/>
X

HTC One M8 for Windows review: Same fantastic hardware, new operating system

Over the last couple years we have seen Nokia update and release their Lumia Windows Phones so it is refreshing to see HTC jump back in and provide a high end Windows Phone, especially one as good as the M8.
matt-miller-headshot.jpg
By Matthew Miller, Contributor on
onewp1.jpg
1 of 29 Matthew Miller/ZDNet

HTC One M8 for Windows retail package

I reviewed the HTC One (M8) running Android back in March and gave it an 8 out of 10. HTC just launched the exact same hardware running Windows Phone in the device known as the HTC One (M8) for Windows.

It has been a couple of years since HTC had a Windows Phone device and the 8x was one of the most impressive Windows Phone devices at the time. The new HTC One (M8) for Windows, I am going to just write WP One from here on out, is also a fantastic piece of hardware and if you like Windows Phone then you should definitely consider it.

Hardware

When people think of Windows Phone, they think of Nokia Lumia devices and not much else. I personally enjoy using Nokia devices and find their use of plastic to be an excellent choice, not to mention their use of colors. However, Lumias are starting to look much the same as each other and we need more hardware competition to continue to push them forward.

The WP One has the exact same hardware as the awesome One (M8) for Android, even including the BoomSound stereo speakers, Duo Camera, tap to unlock, and IR transmitter in the power button. I heard HTC worked very closely with Microsoft to put together this device and it is clear there was some close collaboration since HTC pushes the limits of Windows Phone just like they did with Windows Mobile back in the day.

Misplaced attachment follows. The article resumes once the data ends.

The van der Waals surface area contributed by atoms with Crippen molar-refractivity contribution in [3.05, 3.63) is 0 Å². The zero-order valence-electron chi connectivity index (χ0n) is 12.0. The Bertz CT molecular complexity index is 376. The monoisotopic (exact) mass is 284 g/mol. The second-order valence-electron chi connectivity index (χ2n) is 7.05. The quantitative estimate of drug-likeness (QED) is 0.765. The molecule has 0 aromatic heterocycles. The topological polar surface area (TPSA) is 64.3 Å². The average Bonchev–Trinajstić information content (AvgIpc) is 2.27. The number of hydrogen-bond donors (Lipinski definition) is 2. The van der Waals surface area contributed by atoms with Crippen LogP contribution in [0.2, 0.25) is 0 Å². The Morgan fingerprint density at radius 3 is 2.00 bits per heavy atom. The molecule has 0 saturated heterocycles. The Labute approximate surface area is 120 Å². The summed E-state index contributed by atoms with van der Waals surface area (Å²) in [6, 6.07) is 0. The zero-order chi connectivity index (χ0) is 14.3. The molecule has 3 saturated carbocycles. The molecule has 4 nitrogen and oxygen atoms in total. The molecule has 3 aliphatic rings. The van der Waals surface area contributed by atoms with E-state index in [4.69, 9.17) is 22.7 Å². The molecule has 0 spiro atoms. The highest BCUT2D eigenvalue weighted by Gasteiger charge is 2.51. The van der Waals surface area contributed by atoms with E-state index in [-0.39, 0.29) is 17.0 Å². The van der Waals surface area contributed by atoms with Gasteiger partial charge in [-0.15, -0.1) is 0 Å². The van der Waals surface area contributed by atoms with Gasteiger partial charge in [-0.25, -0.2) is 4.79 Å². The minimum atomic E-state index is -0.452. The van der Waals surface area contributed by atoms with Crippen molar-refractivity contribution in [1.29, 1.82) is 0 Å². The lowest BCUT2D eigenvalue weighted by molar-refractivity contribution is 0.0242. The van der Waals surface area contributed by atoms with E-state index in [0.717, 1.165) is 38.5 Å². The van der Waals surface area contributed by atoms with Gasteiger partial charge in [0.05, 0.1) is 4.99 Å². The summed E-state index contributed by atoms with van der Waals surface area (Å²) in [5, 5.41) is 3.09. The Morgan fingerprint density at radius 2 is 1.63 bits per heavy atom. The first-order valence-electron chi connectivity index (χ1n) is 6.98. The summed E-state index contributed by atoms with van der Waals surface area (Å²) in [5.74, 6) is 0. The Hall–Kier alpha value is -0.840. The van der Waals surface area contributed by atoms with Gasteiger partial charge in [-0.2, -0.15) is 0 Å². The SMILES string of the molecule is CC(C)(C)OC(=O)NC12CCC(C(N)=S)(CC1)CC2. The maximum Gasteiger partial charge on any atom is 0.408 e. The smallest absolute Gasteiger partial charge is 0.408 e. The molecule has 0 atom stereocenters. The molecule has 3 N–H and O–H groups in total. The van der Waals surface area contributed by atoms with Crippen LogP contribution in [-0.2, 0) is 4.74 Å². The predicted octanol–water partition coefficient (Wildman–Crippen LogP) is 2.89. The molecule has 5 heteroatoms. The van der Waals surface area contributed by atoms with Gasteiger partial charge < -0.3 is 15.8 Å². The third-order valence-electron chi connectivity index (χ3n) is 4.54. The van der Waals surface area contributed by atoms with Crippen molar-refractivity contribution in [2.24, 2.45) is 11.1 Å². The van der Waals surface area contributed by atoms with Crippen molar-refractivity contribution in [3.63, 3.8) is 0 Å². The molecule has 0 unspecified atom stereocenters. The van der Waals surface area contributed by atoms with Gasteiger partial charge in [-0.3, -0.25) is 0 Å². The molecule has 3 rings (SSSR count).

I was never given any NDA information on this device and was personally a bit shocked when I heard that an HTC One was coming out with Windows Phone. Microsoft's smartphone OS is having trouble gaining any traction with the latest estimates still showing they have less than three percent of the smartphone market share.

After hearing the Windows Phone version was the same as the Android version, my first thoughts were to those HTC enhancements as I listed above. The infrared remote control feature was great to hear about and I thought this was the first Windows Phone to get it, but learned the Samsung Ativ SE also had it. I enjoy using my phone IR port in hotel rooms and around the house when I don't feel like hunting for a remote. HTC makes it very easy to setup and use with the HTC One.

The Duo Camera integration also surprised me and I imagine HTC had to work hard to get it to function with Windows Phone. The speakers sound awesome, the front facing camera takes great wide angle shots with everyone in the family fitting in the shot.

I actually found the LED indicator light on the front to be much bright on the WP One than on the Android One. The light on the Android One is sometimes difficult to see unless you are looking straight at the speaker grille.

Like the Android One, the WP One hardware cannot be beat and still remains one of the best designed smartphones I have ever tested.

Software

The WP One runs Windows Phone 8.1 Update 1, which is a bit unusual to see Microsoft including a beta update on a device being sold to consumers. This latest update provides support for folders on the Start screen, Apps Corner hub for sandboxed mode, and more. The folders are done in a way that makes them better than Android and iOS.

In addition to the latest Microsoft update, HTC includes a few new things in the software. One thing you should notice immediately is that there are no permanent capacitive buttons along the bottom like we have seen on most Windows Phones. You simply swipe up to show the back, Start, and search icons. A quick tap of the small left down arrow hides these three again. This is a great way to get more viewable screen on the device and I appreciated this nice touch.

A major feature of the Android One, associate with their Sense UI, is BlinkFeed. HTC does provide BlinkFeed on the WP One, but it comes in the form of an app and a Live tile. You simply tap it to open BlinkFeed and enjoy the same experience as on Windows Phone, even including Google+ content which was a real shocker. I don't see Instagram as a supported service though.

It is fun for people to see my life experiences capture with my phones as highlight videos with music, effects, and transitions. While the WP One doesn't support short Zoe videos or the new Zoe beta service you can select photos and videos to create and then share highlight videos.